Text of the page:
She must have slept off for a few hours before something firm, hard, and fleshy rammed itself into her face. The sting jolted her and aroused a yell from her sleeping body. She sprung out of her mat in preparation for whatever had struck her.
Everywhere was flooded with light. Tania shut her eyes and hurriedly blocked her face. She didn't need any diviner to tell her that her mother was at the other end of their large lamp. Her mother didn't use their lantern because the glass might break off. Those things were one of the most fragile glasses she had ever encountered. Any tiny crack and the whole house would not know peace from the breeze that would disturb the lantern and from her mother, whose name was actually Peace.
With her, Tania had never known peace. It was hell here and there, and she had accepted it as her new reality.
'What did you do in the kitchen?' Her mother yelled and lashed out with a cane. Tania screamed in horror. Even if she would tell the truth, her mother's continuous lashing made her cringe, cry, and try avoiding the cane.
'I only drank water', Tania kept yelling.
But her mother wouldn't stop. She flogged every part of Tania's body, making her yell for help and scramble out of her calculated reach, but it was a fruitless effort. After what seemed like forever, her mother stopped, hissed, and walked away.
Tania, crouched in a corner, cried her eyes out. Water streamed down unstopped, and every part of her body craved for peace. This was the norm in her life, now. At that moment, she regretted fighting for her mother.
On her way from school the previous day, her classmate, Ayo noticed a mark on her back and called her attention to it.
'What's that?' Ayo asked and touched her back.
Tania smiled and shook her head. She wouldn't want to tell her ordeal to Ayo in public.
'This is definitely a stripe', Grace Ademola said.
She and her sister, Rachael, were new but had been with them since the beginning of the term. From what she had seen, Grace seemed to be the one pulling Rachael to make friends with others. Rachael loved to be alone but couldn't do without her sister. That day, their mum didn't come for them, so they followed Tania, Ayo, and the other students.
'Did I say I'm blind?' Ayo retorted.
'Who can say?' Rachael replied. Ayo glanced at her and looked away. Rachael's body was filled several marks from stripes of cane and injuries, which made most of the students steer clear of her trouble. These injuries and mark looked older, but they still inspired fear.
'She looked like that new boy. What's his name again?' Grace said and glanced at Rachael.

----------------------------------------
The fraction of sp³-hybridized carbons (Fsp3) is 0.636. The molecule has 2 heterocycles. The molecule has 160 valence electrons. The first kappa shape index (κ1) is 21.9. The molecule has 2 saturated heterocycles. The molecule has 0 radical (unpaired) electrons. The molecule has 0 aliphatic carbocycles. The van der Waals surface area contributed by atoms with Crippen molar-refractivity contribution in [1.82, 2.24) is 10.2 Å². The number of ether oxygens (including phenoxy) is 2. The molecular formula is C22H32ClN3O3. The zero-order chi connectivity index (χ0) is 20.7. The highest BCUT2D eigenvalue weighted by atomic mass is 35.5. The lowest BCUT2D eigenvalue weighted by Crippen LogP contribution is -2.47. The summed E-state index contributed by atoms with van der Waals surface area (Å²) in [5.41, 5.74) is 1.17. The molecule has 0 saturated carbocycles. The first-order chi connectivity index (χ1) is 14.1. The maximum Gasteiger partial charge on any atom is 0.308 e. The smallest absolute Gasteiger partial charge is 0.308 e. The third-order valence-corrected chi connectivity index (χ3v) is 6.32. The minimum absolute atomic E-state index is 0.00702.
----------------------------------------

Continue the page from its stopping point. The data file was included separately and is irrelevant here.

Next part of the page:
'Like you're not new', Ayo said nonchalantly.
Rachael gave Ayo another cold glare and hissed. 'His name is Bidemi…'
'Adeoti', Tania added.
'Yes. Bidemi Adeoti', Grace said excitedly. Tania always loved the joy she saw on Grace's face whenever she talked to Bidemi. That was an indication that Tania wasn't the only one that felt butterfly in her stomach whenever she saw him.
'Bidemi and Tania… Lookalike', Grace said as she clutched a drawing book in her hand.
Ayo held Tania, stared at her for a while, and shook her head. 'No. She doesn't look like Bidemi. Ngwanu! She looks like her foolish mother. They are lookalike, even though the woman is wicked. She doesn't even look like her father'.
'Oh! She understands Igbo. Are you Igbo?' Rachael asked and scowled. 'I hate Igbo girls'.
'Don't you ever call my mother foolish', Tania said and shot Ayo an angry look.
Grace and Rachael argued about Igbo girls and how it was condescending to say such a thing. But the only thing on Tania's mind was the disrespect Ayo just had for her mother.
'What nonsense? How will she even call my mother foolish', Tania said.
'She is foolish. Foolish. See the stripe on her... your back', Ayo shouted.
Before Tania could stop herself, she slapped Ayo. That aggravated the spoil little brat. Ayo's eyes shone in horror.
'I will finish you', Ayo shouted and rushed towards Tania, but despite her height, she was good with such situations. She flung Ayo on the floor and sat on her. She was ready to beat the daylight out of her. Other students came nearer to witness the grand fight.
Ayo raged and promised to beat her to a pulp. But Rachael was proactive. She pulled Tania off Ayo in a single lift. Grace held Ayo back, and Tania heard other girls complaining about how Ayo was too spoilt to know that flogging was one of the things they all have endured.
'Why are you calling her mother foolish? My own mummy uses Koboko', one girl shouted when Ayo wouldn't keep quiet. Tania never prayed to be flogged with that wicked leather.
'Ah! My own is wire', another girl said. 'Two, wrapped, at a time'.
'My own mummy uses stick too. It's normal'.
Tania dusted her body and walked faster to meet her siblings.
'I will tell mummy', Junior, their youngest one said. She pleaded with him to keep her secret, and he agreed after she promised him a packet of biscuit.